‘Battlestar’ cast gathers to watch the final episode

March 21, 2009 | 2:04 p.m.

UPDATED
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The stars of "Battlestar Galactica" traveled for hours from London, New York and Canada or, even worse, Malibu, to attend a very special screening Friday night at the Academy of Television Arts & Sciences; the final episode of their late, great series was an occasion that felt at times like an Irish wake but was for most of the night more like a retirement party for an old friend who was leaving at the top of the game.

There was a lot emotion (and wine) in the lobby before the screening, and it was great to catch up with so many people that I had met on the set in Vancouver and interviewed through the years. I was surprised to see Jamie Bamber (Lee "Apollo" Adama) there since he’s been working overseas and he seemed a bit surprised himself. "I just flew in from London. I was working but I finished up, we wrapped yesterday, and I thought to myself, ‘Why not go?’ So we flew in. I can’t wait to see it. I haven’t seen it yet. I think it’s going to be pretty emotional for us."

Katee Sackhoff, who walks through a room like a gunslinger in a miniskirt, was rarely sentimental in her role as Starbuck and scoffed when I asked if she might get misty during the final act of the bleak broadcast epic that stretches back to December 2003. "Cry? Nah. I got other stuff, I’m working on the next thing. Well, all right, maybe I will get a little emotional at certain parts."

The old admiral, Edward James Olmos, strode through the crowded room like a proud father at his daughter’s wedding, shaking hands, slapping backs and kissing cheeks; I caught up to him by the food table and he shook his head. "Can you believe it? These young actors, I’m not sure they really know yet how special this show was. I do." I told him that he now can say he was in the best science fiction film ever made, "Blade Runner," and the best science fiction television show with "Battlestar," and he winked at me. "That’s a pretty good batting average, isn’t it?"

Bsg2091069_2Tahmoh Penikett, tall in a town where most stars aren’t, is only 33, but he seemed well aware of the historical resonance of "Battlestar." The actor who played the heartfelt (and heartsick) pilot Karl ”Helo” Agathon brought his father to the event and took great pride in circling the room to introduce him to his "Battlestar" peerage. He also seemed to be fretting about the fate of his new show, "Dollhouse." "We’re waiting to see how it all goes," he told me. "We’re hoping to get the numbers up…."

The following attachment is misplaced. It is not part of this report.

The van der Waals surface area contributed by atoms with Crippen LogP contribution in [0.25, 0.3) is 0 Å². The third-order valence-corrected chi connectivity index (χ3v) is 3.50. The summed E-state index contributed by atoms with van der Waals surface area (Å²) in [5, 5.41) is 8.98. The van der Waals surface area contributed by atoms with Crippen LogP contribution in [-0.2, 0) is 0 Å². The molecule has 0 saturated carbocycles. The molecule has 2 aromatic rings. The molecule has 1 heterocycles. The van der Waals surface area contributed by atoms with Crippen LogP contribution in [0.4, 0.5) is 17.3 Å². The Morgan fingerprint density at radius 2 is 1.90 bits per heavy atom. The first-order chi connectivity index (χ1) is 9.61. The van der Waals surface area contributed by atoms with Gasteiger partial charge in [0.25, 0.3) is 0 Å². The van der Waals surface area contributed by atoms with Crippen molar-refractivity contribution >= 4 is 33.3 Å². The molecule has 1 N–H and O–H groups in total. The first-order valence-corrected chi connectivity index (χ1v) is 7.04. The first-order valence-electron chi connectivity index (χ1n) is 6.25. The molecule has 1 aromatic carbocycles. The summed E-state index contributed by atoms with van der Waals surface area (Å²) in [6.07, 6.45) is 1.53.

Michael Nankin, one of the stand-out directors from the show’s run, said, like most people in the room, that he had been avoiding all reports and reviews of the final epsiode so he could enjoy it on the big screen and with the impeccable sound — as well as the very special audience. "This is going to be very special for us," said Nankin (who is pictured on the right with cast members on the set of the show in Vancouver). "Battlestar" fans take note: Nankin has an episode of "CSI: Crime Scene Investigation" coming up in April that has a sci-fi fan plot and some familiar faces, including Kate Vernon (Ellen Tigh) and Ronald D. Moore, the "Battlestar" executive producer.   

Mary McDonnell’s work on the show as President Laura Roslin was a mix of Earth Mother and FDR as she followed her faith and struggled with her personal health crisis during the darkest days of war. She was fresh from the unusual "Battlestar" discussion hosted by the United Nations and still clearly caught up in everything it represented. "I feel there was the energy and this belief that there are things we can do to carry these ideas forward," she said. "There’s more to do. It was an amazing thing."

Inside the screening room (which, by the way, is a wonderful place to see and hear a film) Sci Fi executive Mark Stern read some of the amazing reviews for "Battlestar" and introduced Dave Eick, the show’s co-executive producer, who talked about the pressures on most television shows to "lighten it up and brighten it up," and how "Battlestar" became so special by bucking those conventions. Eick also praised Michael Rymer, the director of more than three dozen "Battlestar" episodes (including the final one) as "the unsung hero of ‘Battlestar,’ " and compared Rymer to brash former NFL star Michael Irvin, a guy who never got the credit he deserved for his work ethic and emotional value to his teammates.

Then it was time for Ron Moore, the architect of "Battlestar" and the man who wrote a manifesto of sorts that set the show on its path of political, religious and ethical explorations when, really, it could have just been a show about killer robots. Moore struggled to keep his voice steady. "I don’t want this day to happen. I want it to be rescheduled, rethought, removed and recalled…. All I know is that today there is a show called ‘Battlestar Galactica’ and tomorrow there was." He also said that he and all his compatriots on the show will never forget the series. "I was part of ‘Battlestar’…. It was an honor to be your storyteller."